The startle reflex is often tested with traditional temperament testing from dog breeders. Some dogs will jump, flinch, run and hide while others may lash out by biting. The ones that do lash out, do not intend to be aggressive, but that’s usually how it is characterized. It’s simply an instinctive reaction from a dog.
We are put to ease when we feel confident that our pet dogs will not react by biting, but even then, kids should still be taught to never abruptly wake up a dog as it can lead to serious consequences; especially with dogs, they are not very familiar with. It is helpful to teach our kids to understand that dogs also have dreams, and if they’re suddenly woken up, they could bite if they were having a nightmare at that time.
A great dog safety rule is teaching our kids to call a dog by their name from a short distance away, giving them a minute to process they are not in danger and that they are simply being called for love and attention.
Never Blow in a Dog’s Face
This is one of the most common reasons a child gets bitten.
Dogs generally are happy-go-lucky creatures that can bring joy everywhere they go. There are some things that can be amusing to humans, but be quite irritating to a dog, and blowing in their face is one of them. Most people, especially kids, find it entertaining to see a dog’s reaction when blowing air at their face.
One of the main reasons dogs don’t like being blown in the face is that you are simply too close for their liking, and it requires staring directly at their face. It confuses them and may provoke a dog to immediately become defensive, catching them off guard and in turn, biting at your face.
Signs of a dog showing distress can include
- Licking its lips
- Turning their head
- Whining or barking
Occasionally, you may come across a dog that doesn’t mind being blown in the face, but for the safety of our little ones, it’s best to teach them to never do this to a dog since the majority of them do not like it. The last thing we need is our little loved ones at risk of being bitten in the face.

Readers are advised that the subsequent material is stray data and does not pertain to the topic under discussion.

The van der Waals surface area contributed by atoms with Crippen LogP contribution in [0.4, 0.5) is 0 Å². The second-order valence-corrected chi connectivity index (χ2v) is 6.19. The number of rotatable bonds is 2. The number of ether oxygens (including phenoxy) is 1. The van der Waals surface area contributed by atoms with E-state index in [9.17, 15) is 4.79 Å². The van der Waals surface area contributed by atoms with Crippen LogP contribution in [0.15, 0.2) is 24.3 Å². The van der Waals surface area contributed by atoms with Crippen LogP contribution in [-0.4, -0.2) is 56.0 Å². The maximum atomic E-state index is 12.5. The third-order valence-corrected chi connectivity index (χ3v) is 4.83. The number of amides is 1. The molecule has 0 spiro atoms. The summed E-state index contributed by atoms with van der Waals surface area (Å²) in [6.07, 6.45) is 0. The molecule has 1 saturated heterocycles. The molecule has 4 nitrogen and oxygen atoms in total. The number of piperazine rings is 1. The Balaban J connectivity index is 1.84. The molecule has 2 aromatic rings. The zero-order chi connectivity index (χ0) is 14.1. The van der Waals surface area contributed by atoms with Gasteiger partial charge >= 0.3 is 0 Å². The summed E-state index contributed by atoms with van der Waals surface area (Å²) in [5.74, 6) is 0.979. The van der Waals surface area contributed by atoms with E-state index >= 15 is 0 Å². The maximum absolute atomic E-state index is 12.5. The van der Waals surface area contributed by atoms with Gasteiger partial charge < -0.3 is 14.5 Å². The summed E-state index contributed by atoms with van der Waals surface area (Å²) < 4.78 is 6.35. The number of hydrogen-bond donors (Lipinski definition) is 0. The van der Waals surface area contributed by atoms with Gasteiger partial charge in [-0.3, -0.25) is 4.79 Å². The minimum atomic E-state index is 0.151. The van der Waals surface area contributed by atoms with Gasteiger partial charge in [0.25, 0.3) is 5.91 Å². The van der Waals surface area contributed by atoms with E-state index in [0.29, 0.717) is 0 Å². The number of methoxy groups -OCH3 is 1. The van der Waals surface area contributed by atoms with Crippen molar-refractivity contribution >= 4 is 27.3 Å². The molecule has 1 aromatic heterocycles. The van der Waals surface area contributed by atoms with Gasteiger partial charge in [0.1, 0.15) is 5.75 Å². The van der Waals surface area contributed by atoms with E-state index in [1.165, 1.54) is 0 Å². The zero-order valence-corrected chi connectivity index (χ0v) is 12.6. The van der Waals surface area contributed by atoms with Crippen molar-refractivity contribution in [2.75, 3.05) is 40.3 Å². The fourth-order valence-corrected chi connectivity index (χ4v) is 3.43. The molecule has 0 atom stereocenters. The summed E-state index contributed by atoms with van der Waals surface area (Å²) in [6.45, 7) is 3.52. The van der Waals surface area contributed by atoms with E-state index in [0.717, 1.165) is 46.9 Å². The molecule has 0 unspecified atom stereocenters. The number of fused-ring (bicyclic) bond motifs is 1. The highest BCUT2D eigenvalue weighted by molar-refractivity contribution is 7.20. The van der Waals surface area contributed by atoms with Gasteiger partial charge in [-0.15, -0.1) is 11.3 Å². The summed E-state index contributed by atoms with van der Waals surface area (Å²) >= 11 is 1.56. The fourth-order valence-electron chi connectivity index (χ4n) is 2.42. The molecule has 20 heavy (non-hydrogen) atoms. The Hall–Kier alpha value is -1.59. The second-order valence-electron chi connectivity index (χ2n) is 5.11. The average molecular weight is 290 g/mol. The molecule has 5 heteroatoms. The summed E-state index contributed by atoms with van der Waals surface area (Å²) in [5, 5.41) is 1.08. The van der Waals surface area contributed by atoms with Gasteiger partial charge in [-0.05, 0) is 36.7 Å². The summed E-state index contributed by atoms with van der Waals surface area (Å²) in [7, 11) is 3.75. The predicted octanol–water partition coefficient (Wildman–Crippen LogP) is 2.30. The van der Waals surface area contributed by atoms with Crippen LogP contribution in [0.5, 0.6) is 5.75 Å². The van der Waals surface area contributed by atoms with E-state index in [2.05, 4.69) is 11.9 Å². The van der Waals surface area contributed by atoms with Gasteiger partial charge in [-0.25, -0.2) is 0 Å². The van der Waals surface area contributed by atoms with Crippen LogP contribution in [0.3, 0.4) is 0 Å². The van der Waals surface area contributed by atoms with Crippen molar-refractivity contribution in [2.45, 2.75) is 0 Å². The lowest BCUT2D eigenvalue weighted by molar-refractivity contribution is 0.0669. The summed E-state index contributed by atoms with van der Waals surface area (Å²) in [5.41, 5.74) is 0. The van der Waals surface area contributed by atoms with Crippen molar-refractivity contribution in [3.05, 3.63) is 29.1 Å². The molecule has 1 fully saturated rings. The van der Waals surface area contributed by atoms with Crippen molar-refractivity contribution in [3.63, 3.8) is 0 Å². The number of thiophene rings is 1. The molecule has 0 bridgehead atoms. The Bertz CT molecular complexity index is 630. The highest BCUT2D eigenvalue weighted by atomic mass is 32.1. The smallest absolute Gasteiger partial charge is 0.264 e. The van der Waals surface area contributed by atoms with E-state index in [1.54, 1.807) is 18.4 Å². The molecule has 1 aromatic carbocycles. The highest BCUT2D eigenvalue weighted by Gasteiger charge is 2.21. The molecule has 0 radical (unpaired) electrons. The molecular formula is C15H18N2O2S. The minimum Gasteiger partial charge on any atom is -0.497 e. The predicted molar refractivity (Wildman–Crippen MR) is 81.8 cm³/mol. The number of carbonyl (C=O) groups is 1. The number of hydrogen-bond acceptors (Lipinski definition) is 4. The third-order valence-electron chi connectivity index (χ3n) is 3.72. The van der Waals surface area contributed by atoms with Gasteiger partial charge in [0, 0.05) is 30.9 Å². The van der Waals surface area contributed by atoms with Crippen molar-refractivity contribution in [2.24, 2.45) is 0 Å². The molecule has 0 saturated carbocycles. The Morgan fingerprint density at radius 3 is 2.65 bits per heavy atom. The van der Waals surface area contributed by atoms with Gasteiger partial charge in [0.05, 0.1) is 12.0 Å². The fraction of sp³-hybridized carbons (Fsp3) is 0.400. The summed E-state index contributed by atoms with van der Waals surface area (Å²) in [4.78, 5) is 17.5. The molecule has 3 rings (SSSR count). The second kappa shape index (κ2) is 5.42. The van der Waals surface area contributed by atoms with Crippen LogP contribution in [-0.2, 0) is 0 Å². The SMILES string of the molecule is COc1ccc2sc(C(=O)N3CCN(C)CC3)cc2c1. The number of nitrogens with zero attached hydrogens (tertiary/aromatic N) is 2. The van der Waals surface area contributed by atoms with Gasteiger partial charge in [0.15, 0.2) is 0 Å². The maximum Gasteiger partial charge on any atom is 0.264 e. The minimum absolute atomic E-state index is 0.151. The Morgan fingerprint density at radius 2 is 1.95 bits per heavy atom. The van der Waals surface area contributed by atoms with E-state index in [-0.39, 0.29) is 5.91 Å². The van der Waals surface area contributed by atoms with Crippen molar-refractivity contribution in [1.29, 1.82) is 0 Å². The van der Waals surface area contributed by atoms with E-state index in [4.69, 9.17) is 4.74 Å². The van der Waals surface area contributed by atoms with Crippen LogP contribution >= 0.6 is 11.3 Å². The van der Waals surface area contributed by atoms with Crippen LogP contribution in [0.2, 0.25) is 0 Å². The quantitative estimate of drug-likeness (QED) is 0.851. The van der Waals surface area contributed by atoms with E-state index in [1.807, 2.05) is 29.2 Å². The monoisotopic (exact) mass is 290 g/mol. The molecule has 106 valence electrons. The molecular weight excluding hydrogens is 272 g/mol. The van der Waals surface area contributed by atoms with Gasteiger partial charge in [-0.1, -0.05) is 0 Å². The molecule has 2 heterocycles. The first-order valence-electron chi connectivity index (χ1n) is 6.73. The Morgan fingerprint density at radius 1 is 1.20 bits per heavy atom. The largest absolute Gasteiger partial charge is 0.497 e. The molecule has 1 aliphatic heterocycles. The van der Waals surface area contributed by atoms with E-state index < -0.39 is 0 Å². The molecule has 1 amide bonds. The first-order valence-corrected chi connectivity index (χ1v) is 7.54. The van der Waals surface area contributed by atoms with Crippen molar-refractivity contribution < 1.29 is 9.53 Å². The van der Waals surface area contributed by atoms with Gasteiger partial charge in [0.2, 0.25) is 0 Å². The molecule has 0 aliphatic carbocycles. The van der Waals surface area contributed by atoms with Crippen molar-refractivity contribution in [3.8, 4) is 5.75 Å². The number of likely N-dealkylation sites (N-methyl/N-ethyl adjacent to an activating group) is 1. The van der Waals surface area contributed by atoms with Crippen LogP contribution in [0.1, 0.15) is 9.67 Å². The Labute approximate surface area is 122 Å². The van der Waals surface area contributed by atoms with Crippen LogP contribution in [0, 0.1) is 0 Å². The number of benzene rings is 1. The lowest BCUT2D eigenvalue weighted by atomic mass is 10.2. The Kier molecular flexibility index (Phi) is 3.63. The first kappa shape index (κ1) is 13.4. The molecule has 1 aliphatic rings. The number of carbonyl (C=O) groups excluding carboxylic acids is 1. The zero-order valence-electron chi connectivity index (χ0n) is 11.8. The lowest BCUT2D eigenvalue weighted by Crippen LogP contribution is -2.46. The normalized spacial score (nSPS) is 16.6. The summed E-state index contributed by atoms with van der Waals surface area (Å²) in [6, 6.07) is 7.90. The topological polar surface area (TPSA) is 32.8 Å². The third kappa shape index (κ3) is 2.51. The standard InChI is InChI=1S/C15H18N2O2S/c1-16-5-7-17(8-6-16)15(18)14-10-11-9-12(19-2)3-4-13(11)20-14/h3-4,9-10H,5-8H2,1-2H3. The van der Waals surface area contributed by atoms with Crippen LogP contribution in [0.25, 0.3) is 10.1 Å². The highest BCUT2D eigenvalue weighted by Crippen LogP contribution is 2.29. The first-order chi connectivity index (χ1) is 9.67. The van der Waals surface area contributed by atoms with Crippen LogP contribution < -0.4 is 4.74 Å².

Always Ask for Permission to Pet Someone’s Dog
As we grow up, we learn to keep our hands to ourselves, which is something that we follow forever. This is also something kids need to be taught when approaching a dog. Certainly, most dogs love to be petted and seek for attention, but not every dog likes to be touched, particularly along the spine or tail.
Kids need to remember, and understand, that dogs are not public property; before reaching their hands out, kids must learn to ask for permission from the dog’s owner. This will give you and your little one a safe approach in case they cross paths with a sensitive or easily aggravated dog.
Teach your child to crouch down and allow a dog to come to you by talking to them softly. If the dog approaches, that will tell your little one they are okay with their interaction. It is recommended to begin petting under their chin, along the side of their chest for a few seconds. If the dog leans in, that’ll show your child it is safe to keep petting.
Make them aware to stop petting if a dog turns away or stiffens up, kids need to be mindful of a dog’s body language, which will keep them out of harm’s way, by knowing when to give a dog space.
Do Not Approach a Dog When Off a Leash
Teaching your kids to not chase or approach a dog when off a leash is vital, no two dogs are alike, some may want to play, while others may show signs of aggression. There is no way of knowing if an aggressive dog is the one that approaches you, so the best thing we can do is teach our little ones to simply ignore them and walk away.